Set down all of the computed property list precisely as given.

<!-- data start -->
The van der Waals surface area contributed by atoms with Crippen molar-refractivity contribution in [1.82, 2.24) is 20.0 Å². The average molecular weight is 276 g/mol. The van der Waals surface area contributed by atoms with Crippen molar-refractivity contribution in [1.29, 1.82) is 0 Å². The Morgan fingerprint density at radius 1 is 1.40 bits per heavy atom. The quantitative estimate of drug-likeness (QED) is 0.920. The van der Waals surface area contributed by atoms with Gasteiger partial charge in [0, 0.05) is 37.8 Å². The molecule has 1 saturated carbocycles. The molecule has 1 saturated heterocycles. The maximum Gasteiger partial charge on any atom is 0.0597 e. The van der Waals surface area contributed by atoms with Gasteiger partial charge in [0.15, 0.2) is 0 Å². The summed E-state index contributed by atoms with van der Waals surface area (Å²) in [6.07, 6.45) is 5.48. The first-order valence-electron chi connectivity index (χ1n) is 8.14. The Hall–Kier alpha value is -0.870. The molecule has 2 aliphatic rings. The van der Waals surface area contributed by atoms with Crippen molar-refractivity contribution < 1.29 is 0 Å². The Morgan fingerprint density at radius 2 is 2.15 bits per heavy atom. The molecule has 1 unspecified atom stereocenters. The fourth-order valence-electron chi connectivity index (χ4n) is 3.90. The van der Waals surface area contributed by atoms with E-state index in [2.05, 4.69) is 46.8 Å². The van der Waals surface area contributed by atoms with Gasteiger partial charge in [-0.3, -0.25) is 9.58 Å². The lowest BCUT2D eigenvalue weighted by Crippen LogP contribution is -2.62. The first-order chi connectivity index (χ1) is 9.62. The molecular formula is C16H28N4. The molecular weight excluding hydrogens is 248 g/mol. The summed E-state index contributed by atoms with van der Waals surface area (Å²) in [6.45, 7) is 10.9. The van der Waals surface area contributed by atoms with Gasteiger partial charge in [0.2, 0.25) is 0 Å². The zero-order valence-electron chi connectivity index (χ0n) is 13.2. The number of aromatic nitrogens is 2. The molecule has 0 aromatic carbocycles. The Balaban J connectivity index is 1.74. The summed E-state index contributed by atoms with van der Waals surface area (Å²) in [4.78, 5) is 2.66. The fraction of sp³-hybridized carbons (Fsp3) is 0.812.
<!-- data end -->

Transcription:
The van der Waals surface area contributed by atoms with Crippen molar-refractivity contribution in [1.82, 2.24) is 20.0 Å². The average molecular weight is 276 g/mol. The van der Waals surface area contributed by atoms with Crippen molar-refractivity contribution in [1.29, 1.82) is 0 Å². The Morgan fingerprint density at radius 1 is 1.40 bits per heavy atom. The quantitative estimate of drug-likeness (QED) is 0.920. The van der Waals surface area contributed by atoms with Gasteiger partial charge in [0, 0.05) is 37.8 Å². The molecule has 1 saturated carbocycles. The molecule has 1 saturated heterocycles. The maximum Gasteiger partial charge on any atom is 0.0597 e. The van der Waals surface area contributed by atoms with Gasteiger partial charge in [0.15, 0.2) is 0 Å². The summed E-state index contributed by atoms with van der Waals surface area (Å²) in [6.07, 6.45) is 5.48. The first-order valence-electron chi connectivity index (χ1n) is 8.14. The Hall–Kier alpha value is -0.870. The molecule has 2 aliphatic rings. The van der Waals surface area contributed by atoms with Crippen molar-refractivity contribution < 1.29 is 0 Å². The Morgan fingerprint density at radius 2 is 2.15 bits per heavy atom. The molecule has 1 unspecified atom stereocenters. The fourth-order valence-electron chi connectivity index (χ4n) is 3.90. The van der Waals surface area contributed by atoms with E-state index in [2.05, 4.69) is 46.8 Å². The van der Waals surface area contributed by atoms with Gasteiger partial charge in [-0.3, -0.25) is 9.58 Å². The lowest BCUT2D eigenvalue weighted by Crippen LogP contribution is -2.62. The first-order chi connectivity index (χ1) is 9.62. The molecular formula is C16H28N4. The molecular weight excluding hydrogens is 248 g/mol. The summed E-state index contributed by atoms with van der Waals surface area (Å²) in [6.45, 7) is 10.9. The van der Waals surface area contributed by atoms with Gasteiger partial charge in [0.2, 0.25) is 0 Å². The zero-order valence-electron chi connectivity index (χ0n) is 13.2. The number of aromatic nitrogens is 2. The molecule has 0 aromatic carbocycles. The Balaban J connectivity index is 1.74. The summed E-state index contributed by atoms with van der Waals surface area (Å²) in [4.78, 5) is 2.66. The fraction of sp³-hybridized carbons (Fsp3) is 0.812.